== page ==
In the post-war period, countries became increasingly linked through government and administrative agencies, multinational corporations, and financial institutions, all of which created an environment that was conducive to cooperation. Today, however, the mechanisms of globalization are already being eroded. Professional bureaucracies – not least the US Foreign Service – are being cut back. Corporations and media outlets are routinely admonished to be more patriotic. Finance is being segmented and renationalized. And soft-power institutions such as Hollywood and universities are now mired in culture wars.

American and British universities have long topped world rankings, and regard themselves as global institutions with a global responsibility. The president of Harvard University, Drew Faust, often enthuses about her institution’s international role; and Princeton University recently changed its motto from “In the nation’s service and the service of all nations” to “In the nation’s service and the service of humanity.”

But, in recent years, cosmopolitanism and global outreach have provoked a backlash. Consider May’s memorable words before the Conservative Party Conference last October: “If you believe you’re a citizen of the world, you’re a citizen of nowhere. You don’t understand what the very word ‘citizenship’ means.”

With the post-war spirit of universality in retreat, the old globalization will need new leadership and a new approach to multilateralism and soft power. This realization has, inevitably, led China and Europe – specifically, Germany – to see themselves as the new defenders of the global order.

In fact, China and Germany are increasingly aligned on many key issues. Both have reaffirmed their commitment to reducing carbon dioxide emissions under the Paris accord, and both object to Trump’s obstructive crusade on behalf of the coal industry. There is also a clear Chinese-German alliance forming to oppose trade protectionism. Recently, after Chinese President Xi Jinping described protectionism as akin to “locking oneself in a dark room,” German Chancellor Angela Merkel praised his words as “very memorable.”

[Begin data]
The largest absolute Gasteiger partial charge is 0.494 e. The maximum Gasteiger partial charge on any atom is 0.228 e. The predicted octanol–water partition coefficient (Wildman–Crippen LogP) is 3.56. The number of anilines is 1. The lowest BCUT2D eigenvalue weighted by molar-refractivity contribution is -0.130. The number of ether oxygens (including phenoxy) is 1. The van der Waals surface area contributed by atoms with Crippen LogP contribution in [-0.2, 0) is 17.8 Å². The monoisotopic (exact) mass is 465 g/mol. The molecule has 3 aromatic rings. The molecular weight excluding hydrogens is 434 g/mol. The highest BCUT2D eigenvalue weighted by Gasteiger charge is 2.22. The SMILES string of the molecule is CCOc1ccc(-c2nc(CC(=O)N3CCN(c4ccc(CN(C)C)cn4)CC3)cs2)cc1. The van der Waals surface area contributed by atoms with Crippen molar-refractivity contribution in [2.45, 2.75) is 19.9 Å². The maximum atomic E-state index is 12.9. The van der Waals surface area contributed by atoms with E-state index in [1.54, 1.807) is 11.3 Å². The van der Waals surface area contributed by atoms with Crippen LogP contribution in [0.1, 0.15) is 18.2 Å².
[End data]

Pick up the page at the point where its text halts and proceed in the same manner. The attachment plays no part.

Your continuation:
Now that Germany’s G20 presidency is underway, German leaders have been exploring how their country might promote globalization in America’s stead. But Germany is simply too small to act as a hegemon, and its position within the eurozone is still being strained by the legacy of the 2008 financial crisis.

China, too, would encounter obstacles in pursuit of global leadership. Its financial sector is still relatively underdeveloped and prone to crises. Its large infrastructure initiative, One Belt, One Road, will create new dependency problems and exacerbate existing rivalries in Asia. And, finally, the prospect of Chinese leadership will raise fears about the fate of democracy. At the heart of anti-globalization critiques in rich countries has been a call for more democracy, not less.

To be sure, some of the ingredients for a new form of global leadership are there: China has great universities that are rapidly improving; and Germany has a strong democracy, built on federal principles and anchored in a vision of European integration. But without every ingredient, the recipe will not be complete. The American century was based on strong domestic institutions, shared values, and a vibrant cultural life. Globalization based on economic logic alone will never work.

This article first appeared in Project Syndicate